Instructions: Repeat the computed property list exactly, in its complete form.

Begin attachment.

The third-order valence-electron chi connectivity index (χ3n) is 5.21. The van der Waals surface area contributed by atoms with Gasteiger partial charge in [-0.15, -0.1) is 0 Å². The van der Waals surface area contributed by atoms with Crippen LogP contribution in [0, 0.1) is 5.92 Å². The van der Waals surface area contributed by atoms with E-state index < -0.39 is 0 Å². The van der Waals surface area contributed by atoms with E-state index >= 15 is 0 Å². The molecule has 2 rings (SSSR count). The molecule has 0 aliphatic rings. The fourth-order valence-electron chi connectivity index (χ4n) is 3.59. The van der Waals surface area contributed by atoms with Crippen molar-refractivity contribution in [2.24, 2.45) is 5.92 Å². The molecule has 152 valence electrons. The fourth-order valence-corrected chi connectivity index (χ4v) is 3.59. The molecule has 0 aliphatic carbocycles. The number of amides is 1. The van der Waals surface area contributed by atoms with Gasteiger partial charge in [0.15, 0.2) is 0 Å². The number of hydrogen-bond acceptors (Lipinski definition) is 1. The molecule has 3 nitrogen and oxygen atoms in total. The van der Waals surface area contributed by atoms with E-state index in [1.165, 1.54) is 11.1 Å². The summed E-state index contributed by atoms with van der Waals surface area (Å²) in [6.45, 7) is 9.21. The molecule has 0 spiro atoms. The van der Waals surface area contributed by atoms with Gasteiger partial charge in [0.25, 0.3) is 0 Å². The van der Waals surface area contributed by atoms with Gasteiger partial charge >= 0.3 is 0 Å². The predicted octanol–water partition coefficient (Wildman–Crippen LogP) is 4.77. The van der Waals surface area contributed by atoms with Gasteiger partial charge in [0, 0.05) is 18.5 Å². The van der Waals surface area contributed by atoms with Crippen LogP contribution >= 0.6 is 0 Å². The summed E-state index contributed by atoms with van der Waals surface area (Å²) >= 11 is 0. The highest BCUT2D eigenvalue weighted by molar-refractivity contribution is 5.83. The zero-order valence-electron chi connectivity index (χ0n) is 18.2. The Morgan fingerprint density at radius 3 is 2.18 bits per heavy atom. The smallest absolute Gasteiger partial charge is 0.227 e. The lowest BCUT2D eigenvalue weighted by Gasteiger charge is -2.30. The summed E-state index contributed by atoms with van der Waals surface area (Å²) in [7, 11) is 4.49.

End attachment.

The third-order valence-electron chi connectivity index (χ3n) is 5.21. The van der Waals surface area contributed by atoms with Gasteiger partial charge in [-0.15, -0.1) is 0 Å². The van der Waals surface area contributed by atoms with Crippen LogP contribution in [0, 0.1) is 5.92 Å². The van der Waals surface area contributed by atoms with E-state index < -0.39 is 0 Å². The van der Waals surface area contributed by atoms with E-state index >= 15 is 0 Å². The molecule has 2 rings (SSSR count). The molecule has 0 aliphatic rings. The fourth-order valence-electron chi connectivity index (χ4n) is 3.59. The van der Waals surface area contributed by atoms with Crippen molar-refractivity contribution in [2.24, 2.45) is 5.92 Å². The molecule has 152 valence electrons. The fourth-order valence-corrected chi connectivity index (χ4v) is 3.59. The molecule has 0 aliphatic carbocycles. The number of amides is 1. The van der Waals surface area contributed by atoms with Gasteiger partial charge in [0.15, 0.2) is 0 Å². The number of hydrogen-bond acceptors (Lipinski definition) is 1. The molecule has 3 nitrogen and oxygen atoms in total. The van der Waals surface area contributed by atoms with E-state index in [1.165, 1.54) is 11.1 Å². The summed E-state index contributed by atoms with van der Waals surface area (Å²) in [6.45, 7) is 9.21. The molecule has 0 spiro atoms. The van der Waals surface area contributed by atoms with Gasteiger partial charge in [0.25, 0.3) is 0 Å². The van der Waals surface area contributed by atoms with Gasteiger partial charge >= 0.3 is 0 Å². The predicted octanol–water partition coefficient (Wildman–Crippen LogP) is 4.77. The van der Waals surface area contributed by atoms with Gasteiger partial charge in [0, 0.05) is 18.5 Å². The van der Waals surface area contributed by atoms with Crippen LogP contribution >= 0.6 is 0 Å². The summed E-state index contributed by atoms with van der Waals surface area (Å²) >= 11 is 0. The highest BCUT2D eigenvalue weighted by molar-refractivity contribution is 5.83. The zero-order valence-electron chi connectivity index (χ0n) is 18.2. The Morgan fingerprint density at radius 3 is 2.18 bits per heavy atom. The smallest absolute Gasteiger partial charge is 0.227 e. The lowest BCUT2D eigenvalue weighted by Gasteiger charge is -2.30. The summed E-state index contributed by atoms with van der Waals surface area (Å²) in [7, 11) is 4.49.